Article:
It would make a great movie; poor kid works his way from the streets of South Oakland to Harvard, then law school, then to the mayor’s office via a grass-roots independent campaign. It could be Kevin Acklin’s movie—if he can just write that last act.
On Oct. 9, Acklin told the New Pittsburgh Courier editorial board he has knocked on about 70,000 doors throughout Pittsburgh in an effort to do just that.
“I’m on my third set of (shoe) soles, but there’s a great guy in Brownsville, Mr. Ricciardi, who keeps putting on new ones for me,” he said. “I’m also about 25 pounds lighter, so I should probably change that first photo on my web site.”
Acklin is making himself visible in neighborhoods across the city because he said they have been neglected by city government in favor of large corporate and institutional interests. New leadership, his leadership he said, can change that.
“I was in Homewood the other day and at the intersection of Frankstown and N. Homewood Avenues, there are a couple garbage cans. One of them has ‘Bloomfield’ printed on it, the other said ‘Highland Park,”’ he said. “Now, how long would something like that be tolerated on Murray Avenue? It speaks volumes about priorities when even the most basic city services are not provided fairly.”
The thrust of Acklin’s neighborhoods agenda is based primarily on refurbishing and selling salvageable abandoned properties, adding another 200 police to the force over four years and rebuilding the city’s pension fund. He would pay for these initiatives mainly by reprioritizing stimulus fund spending and by “resizing” the Urban Redevelopment Authority.
“The URA is a boondoggle. It is sitting on about $480 million in assets and $200 million of that is cash,” he said. “We’d take the cash and put it in the pension fund. And then make sure development funds are not going to ‘special friends’ so the URA keeps competing against private business.
“We have millions in stimulus funds earmarked for big projects like Bakery Square, and we can’t find $1 million to keep libraries from closing? These are community centers for neighborhoods like Hazelwood, Lawrenceville and Beechview,” he said. “These priorities are wrong.”
As for police, he wants them “out of the cars,” in the neighborhoods and in the schools.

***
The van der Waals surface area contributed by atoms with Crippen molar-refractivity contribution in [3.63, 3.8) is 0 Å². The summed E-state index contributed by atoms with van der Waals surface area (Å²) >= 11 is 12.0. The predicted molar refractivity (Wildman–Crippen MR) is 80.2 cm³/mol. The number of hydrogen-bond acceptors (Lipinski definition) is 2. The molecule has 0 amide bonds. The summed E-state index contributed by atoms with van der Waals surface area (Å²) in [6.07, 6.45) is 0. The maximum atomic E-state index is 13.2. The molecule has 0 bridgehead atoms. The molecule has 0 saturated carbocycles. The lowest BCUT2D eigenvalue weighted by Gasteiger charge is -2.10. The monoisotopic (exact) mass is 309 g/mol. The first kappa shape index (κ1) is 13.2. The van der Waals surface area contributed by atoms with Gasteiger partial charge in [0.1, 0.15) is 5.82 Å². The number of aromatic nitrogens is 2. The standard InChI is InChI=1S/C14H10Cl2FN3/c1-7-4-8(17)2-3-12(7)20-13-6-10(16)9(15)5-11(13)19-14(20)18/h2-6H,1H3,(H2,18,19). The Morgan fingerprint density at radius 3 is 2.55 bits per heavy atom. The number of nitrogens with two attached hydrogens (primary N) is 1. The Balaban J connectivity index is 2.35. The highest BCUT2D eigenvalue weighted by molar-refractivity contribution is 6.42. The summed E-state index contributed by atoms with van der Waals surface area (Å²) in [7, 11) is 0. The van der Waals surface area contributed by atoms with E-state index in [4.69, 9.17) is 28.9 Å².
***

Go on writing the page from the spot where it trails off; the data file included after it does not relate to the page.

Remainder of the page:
I’m out campaigning the other day and little kids are thinking I’m there to buy drugs. I’m stepping over little bags of dope in the street,” he said. “And in the six hours I was there, I saw no police.”
Acklin’s focus on revitalizing city neighborhoods comes from having grown up in racially diverse South Oakland. He mentors a young man from the Hill District as a “Big Brother,” and has worked via his law practice and through religious associations to help youth and victims of violence throughout the city.
“I had mentors who taught me the benefits of education and hard work, so I try to give back. The kids I played with in 2nd and 3rd grade, a lot joined the South Oakland Crips, and most of them are dead now,” he said. “I’m the only candidate in this race who knows what it’s like to grow up on welfare, to have a father who spent time in jail and to have a family broken by violence and drugs. And that’s why I quit the Republican Party, because they have no urban agenda.”
Acklin also favors a city-county merger, but one that, unlike the plan supported by Mayor Luke Ravenstahl, actually eliminates local municipalities. He admits it’s a long shot.
At 33, Acklin is the old guy in the race against Ravenstahl and independent candidate Franco “Dok” Harris. All will participate in three televised debates:
•at KDKA, taped Friday, Oct. 16, and likely broadcast the following night after college football;
•at WTAE, recorded Wednesday, Oct. 21, and most likely air it that night at 7pm, and
•at WPXI, taped Oct. 29 and aired on WPXI Nov. 1, and on PCNC Nov. 1 and 2.
(Send comments to cmorrow @newpittsburghcourier.com.)